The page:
When a Unix program finishes, it leaves an exit code for the parent process that started the program. The exit code is a number and is sometimes called an error code. When the exit code is zero (0), this means that the program ran without problems. However, if the program has an error, it usually exits with some number other than 0.
The exit code of the last command is held in the $? special variable, so you can check it out for yourself at your shell prompt:
$ ls / > /dev/null $ echo $? 0 $ ls /asdfasdf > /dev/null ls: /asdfasdf: No such file or directory $ echo $? 1
You can see that the successful command returned 0 and the unsuccessful command returned 1.
If you intend to use the exit code of a command, you must use or store the code immediately after running the command. For example, if you run athird echo $? just after the preceding series of commands, the result would be 0 because the second of the two echo commands completed successfully.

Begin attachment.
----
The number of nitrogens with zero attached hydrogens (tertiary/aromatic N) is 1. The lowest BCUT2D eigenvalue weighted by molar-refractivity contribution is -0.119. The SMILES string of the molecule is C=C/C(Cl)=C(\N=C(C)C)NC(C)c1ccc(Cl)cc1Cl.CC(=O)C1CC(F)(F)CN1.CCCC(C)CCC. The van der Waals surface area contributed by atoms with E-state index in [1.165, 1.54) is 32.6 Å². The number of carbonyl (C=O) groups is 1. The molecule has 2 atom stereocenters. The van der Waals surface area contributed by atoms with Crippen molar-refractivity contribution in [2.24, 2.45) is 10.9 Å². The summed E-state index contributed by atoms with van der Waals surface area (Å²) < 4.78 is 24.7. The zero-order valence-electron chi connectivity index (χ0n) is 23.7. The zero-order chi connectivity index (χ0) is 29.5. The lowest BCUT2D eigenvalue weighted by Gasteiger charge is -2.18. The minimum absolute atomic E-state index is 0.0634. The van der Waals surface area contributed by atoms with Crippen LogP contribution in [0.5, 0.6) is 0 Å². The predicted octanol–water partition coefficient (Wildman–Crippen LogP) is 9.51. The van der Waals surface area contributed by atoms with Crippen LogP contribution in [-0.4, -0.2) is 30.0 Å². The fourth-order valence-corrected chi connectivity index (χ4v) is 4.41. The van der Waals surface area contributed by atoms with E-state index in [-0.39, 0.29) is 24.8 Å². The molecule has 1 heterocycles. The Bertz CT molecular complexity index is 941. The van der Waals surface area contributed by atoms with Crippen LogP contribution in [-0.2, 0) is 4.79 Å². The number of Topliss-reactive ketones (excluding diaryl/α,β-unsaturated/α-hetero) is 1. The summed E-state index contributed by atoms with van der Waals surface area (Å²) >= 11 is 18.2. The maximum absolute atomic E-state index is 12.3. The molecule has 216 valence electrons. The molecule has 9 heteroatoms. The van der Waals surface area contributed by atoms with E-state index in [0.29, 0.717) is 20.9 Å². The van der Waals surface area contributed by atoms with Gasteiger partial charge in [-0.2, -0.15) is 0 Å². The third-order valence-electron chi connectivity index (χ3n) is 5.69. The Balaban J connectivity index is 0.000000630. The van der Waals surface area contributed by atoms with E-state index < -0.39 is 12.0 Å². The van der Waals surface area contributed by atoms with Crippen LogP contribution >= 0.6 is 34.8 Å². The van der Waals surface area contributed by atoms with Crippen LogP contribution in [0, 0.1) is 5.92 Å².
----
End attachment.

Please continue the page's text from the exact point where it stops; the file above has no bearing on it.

When writing shell code that aborts a script abnormally, you should use something like exit 1 to pass an exit code of 1 back to whatever parent process ran the script. You don't necessarily have to use 1; for example, you may want to use different numbers for different conditions.
A few programs like diff and grep use nonzero exit codes to indicate normal conditions. For example, grep returns 1 if it finds something matching its pattern in its input, and 0 if not. In this case, the nonzero exit code is not an error. These commands use other exit codes for errors: grep and diff use 2 for real problems. If you think a program is using a nonstandard exit code, read its manual page. The exit codes are usually explained in the DIAGNOSTICS section.